The short answer to all this: just follow the rules.
The rules are easily accessible. The Centers for Disease Control and Prevention guidelines. They revolve around basic concepts such as social distance, wearing a face mask, the cleaning of surfaces and hands and common sense.
State and local governments have issued health orders, with the force of the law. A lot of pivot outside CDC guidelines and vary according to the prevalence of the virus. In some places, the work must be done remotely if possible.
If you are running a business, it is almost certain that if you follow the rules, you will not be sued successfully. Compliance with the detailed description, the government’s guidelines and laws, it is almost always a successful defense. The law requires reasonable care, not perfection. If someone falls sick, despite your due diligence, the responsibility is unlikely to follow.
What about waivers? They are a bad idea.
First of all, a signed form stipulating that a boss will not continue, even if the company has acted negligently is unenforceable in most states, it is considered to be contrary to the public interest.
Secondly, the form itself sends the wrong message. It discourages reasonable care on the part of the owners and the staff. It suggests that the company is not a safe operation. And it is a turnoff to an already nervous public.
How about immunities? They are bad too.
A law that says that a company is immune from prosecution is a government blessing for bad behavior. As a waiver, it encourages a lack of diligence. And as with a waiver, it punishes someone who is a victim by any other fault by denying them their day in court.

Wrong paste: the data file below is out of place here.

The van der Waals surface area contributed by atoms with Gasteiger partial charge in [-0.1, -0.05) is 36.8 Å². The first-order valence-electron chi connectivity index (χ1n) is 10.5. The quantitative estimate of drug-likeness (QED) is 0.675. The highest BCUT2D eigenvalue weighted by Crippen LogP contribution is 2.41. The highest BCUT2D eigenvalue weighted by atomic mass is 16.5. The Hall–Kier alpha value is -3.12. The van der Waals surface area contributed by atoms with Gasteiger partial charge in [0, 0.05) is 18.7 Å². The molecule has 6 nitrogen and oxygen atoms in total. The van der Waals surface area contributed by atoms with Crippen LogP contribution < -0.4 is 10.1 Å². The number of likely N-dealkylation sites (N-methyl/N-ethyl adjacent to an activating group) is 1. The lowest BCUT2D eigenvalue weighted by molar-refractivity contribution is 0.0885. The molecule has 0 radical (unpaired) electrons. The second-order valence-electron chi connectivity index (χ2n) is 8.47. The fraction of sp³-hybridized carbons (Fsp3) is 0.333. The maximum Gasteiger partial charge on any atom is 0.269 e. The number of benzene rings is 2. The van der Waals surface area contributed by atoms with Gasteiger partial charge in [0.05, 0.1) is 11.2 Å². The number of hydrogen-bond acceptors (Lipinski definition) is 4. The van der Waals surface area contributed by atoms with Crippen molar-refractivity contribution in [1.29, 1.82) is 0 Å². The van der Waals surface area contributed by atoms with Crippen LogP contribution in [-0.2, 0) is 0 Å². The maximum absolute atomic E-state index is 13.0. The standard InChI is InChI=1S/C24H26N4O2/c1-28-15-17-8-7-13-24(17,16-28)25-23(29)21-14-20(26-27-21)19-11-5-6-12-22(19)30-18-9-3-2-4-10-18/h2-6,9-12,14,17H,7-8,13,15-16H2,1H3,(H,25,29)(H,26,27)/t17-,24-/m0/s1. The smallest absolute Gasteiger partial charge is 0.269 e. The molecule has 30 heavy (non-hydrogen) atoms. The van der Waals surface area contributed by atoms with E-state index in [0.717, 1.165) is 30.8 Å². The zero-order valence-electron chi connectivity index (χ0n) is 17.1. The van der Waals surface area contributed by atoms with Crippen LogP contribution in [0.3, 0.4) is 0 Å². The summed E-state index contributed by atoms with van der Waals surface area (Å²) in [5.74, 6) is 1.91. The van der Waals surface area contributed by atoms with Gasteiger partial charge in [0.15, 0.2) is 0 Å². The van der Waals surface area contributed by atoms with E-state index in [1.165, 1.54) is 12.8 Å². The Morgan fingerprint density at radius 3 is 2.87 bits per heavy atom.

What makes more sense is a positive statement. Companies should consider communicating the safety messages. The message should say something like: “we care about you, your family, our employees and the public. We strive to obey the law and CDC guidelines. If you think that we are far away, please tell a manager. ”
This is a company to send the right signal: you should feel good to be here because we pay attention to.
And what is the responsibility to do bosses have? A lot.
If you see something wrong, you should talk about it. You are at risk, and all those with whom you will be in contact. If you are a part of the problem, for example by not socially distancing — the company is at fault, but you also.
If you contract Covid-19 in a crowded bar, or any other similar circumstances, you are what is called fairly negligent to put you in this situation. You did better than you did.
In the unlikely event that a lawyer would take your case a jury will be invited to compare your negligence to that of the bar. You would probably be found mainly at the fault and in the vast majority of states, you want to collect anything, because most of the sites of the bar to recovery for plaintiffs whose fault exceeds that of the defendant.
How can companies consider their legal responsibility to the other beyond their bosses, and employees? With concern.
Yes, it is true that the boss is not socially alienated, have a low demand. And yes, the employee is not socially distant will be limited to recovery under the worker’s compensation system.
But the company that allows unsafe practices is subject to the success of the color of those who catch the virus from a boss or an employee. While it may be difficult to prove causation, the possibility of the success of a suit is real.
Thus, even if a campaign rally amateur has no claim, her mum could. This is a good reason for everyone to be careful.
American tort law has defects, but usually those who act unreasonably, must pay for the damage they cause. It is a fundamental principle in a pandemic situation, the act should serve to deter even more of the dead and compensate victims of other misconduct.